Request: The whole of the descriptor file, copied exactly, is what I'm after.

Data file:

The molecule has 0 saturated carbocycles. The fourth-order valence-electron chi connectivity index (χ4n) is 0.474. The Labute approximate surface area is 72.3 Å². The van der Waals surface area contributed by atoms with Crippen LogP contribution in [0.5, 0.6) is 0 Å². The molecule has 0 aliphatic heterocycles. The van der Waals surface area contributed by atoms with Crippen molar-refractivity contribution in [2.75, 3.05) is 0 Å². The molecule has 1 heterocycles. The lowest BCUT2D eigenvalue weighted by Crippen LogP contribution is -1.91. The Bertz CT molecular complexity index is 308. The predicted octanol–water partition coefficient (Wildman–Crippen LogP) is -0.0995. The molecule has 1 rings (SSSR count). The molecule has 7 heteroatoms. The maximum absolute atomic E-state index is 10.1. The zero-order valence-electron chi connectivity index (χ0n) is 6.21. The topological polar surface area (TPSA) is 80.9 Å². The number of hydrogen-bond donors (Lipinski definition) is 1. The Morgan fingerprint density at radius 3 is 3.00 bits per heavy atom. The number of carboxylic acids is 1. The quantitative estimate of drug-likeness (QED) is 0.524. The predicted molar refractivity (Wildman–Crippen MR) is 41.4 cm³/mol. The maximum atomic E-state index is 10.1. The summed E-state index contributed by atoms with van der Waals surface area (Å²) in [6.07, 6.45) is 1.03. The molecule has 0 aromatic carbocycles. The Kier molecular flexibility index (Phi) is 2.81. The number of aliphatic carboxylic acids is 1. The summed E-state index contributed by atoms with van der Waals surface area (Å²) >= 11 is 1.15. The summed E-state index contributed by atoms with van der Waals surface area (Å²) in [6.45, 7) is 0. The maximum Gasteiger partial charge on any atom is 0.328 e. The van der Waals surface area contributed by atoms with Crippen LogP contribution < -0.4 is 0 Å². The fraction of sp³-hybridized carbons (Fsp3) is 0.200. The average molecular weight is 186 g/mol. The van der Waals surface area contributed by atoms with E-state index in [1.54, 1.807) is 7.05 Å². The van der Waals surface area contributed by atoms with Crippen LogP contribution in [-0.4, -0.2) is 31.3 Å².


The molecule has 0 saturated carbocycles. The fourth-order valence-electron chi connectivity index (χ4n) is 0.474. The Labute approximate surface area is 72.3 Å². The van der Waals surface area contributed by atoms with Crippen LogP contribution in [0.5, 0.6) is 0 Å². The molecule has 0 aliphatic heterocycles. The van der Waals surface area contributed by atoms with Crippen molar-refractivity contribution in [2.75, 3.05) is 0 Å². The molecule has 1 heterocycles. The lowest BCUT2D eigenvalue weighted by Crippen LogP contribution is -1.91. The Bertz CT molecular complexity index is 308. The predicted octanol–water partition coefficient (Wildman–Crippen LogP) is -0.0995. The molecule has 1 rings (SSSR count). The molecule has 7 heteroatoms. The maximum absolute atomic E-state index is 10.1. The zero-order valence-electron chi connectivity index (χ0n) is 6.21. The topological polar surface area (TPSA) is 80.9 Å². The number of hydrogen-bond donors (Lipinski definition) is 1. The Morgan fingerprint density at radius 3 is 3.00 bits per heavy atom. The number of carboxylic acids is 1. The quantitative estimate of drug-likeness (QED) is 0.524. The predicted molar refractivity (Wildman–Crippen MR) is 41.4 cm³/mol. The maximum atomic E-state index is 10.1. The summed E-state index contributed by atoms with van der Waals surface area (Å²) in [6.07, 6.45) is 1.03. The molecule has 0 aromatic carbocycles. The Kier molecular flexibility index (Phi) is 2.81. The number of aliphatic carboxylic acids is 1. The summed E-state index contributed by atoms with van der Waals surface area (Å²) >= 11 is 1.15. The summed E-state index contributed by atoms with van der Waals surface area (Å²) in [6.45, 7) is 0. The maximum Gasteiger partial charge on any atom is 0.328 e. The van der Waals surface area contributed by atoms with Crippen LogP contribution < -0.4 is 0 Å². The fraction of sp³-hybridized carbons (Fsp3) is 0.200. The average molecular weight is 186 g/mol. The van der Waals surface area contributed by atoms with E-state index in [1.54, 1.807) is 7.05 Å². The van der Waals surface area contributed by atoms with Crippen LogP contribution in [-0.4, -0.2) is 31.3 Å².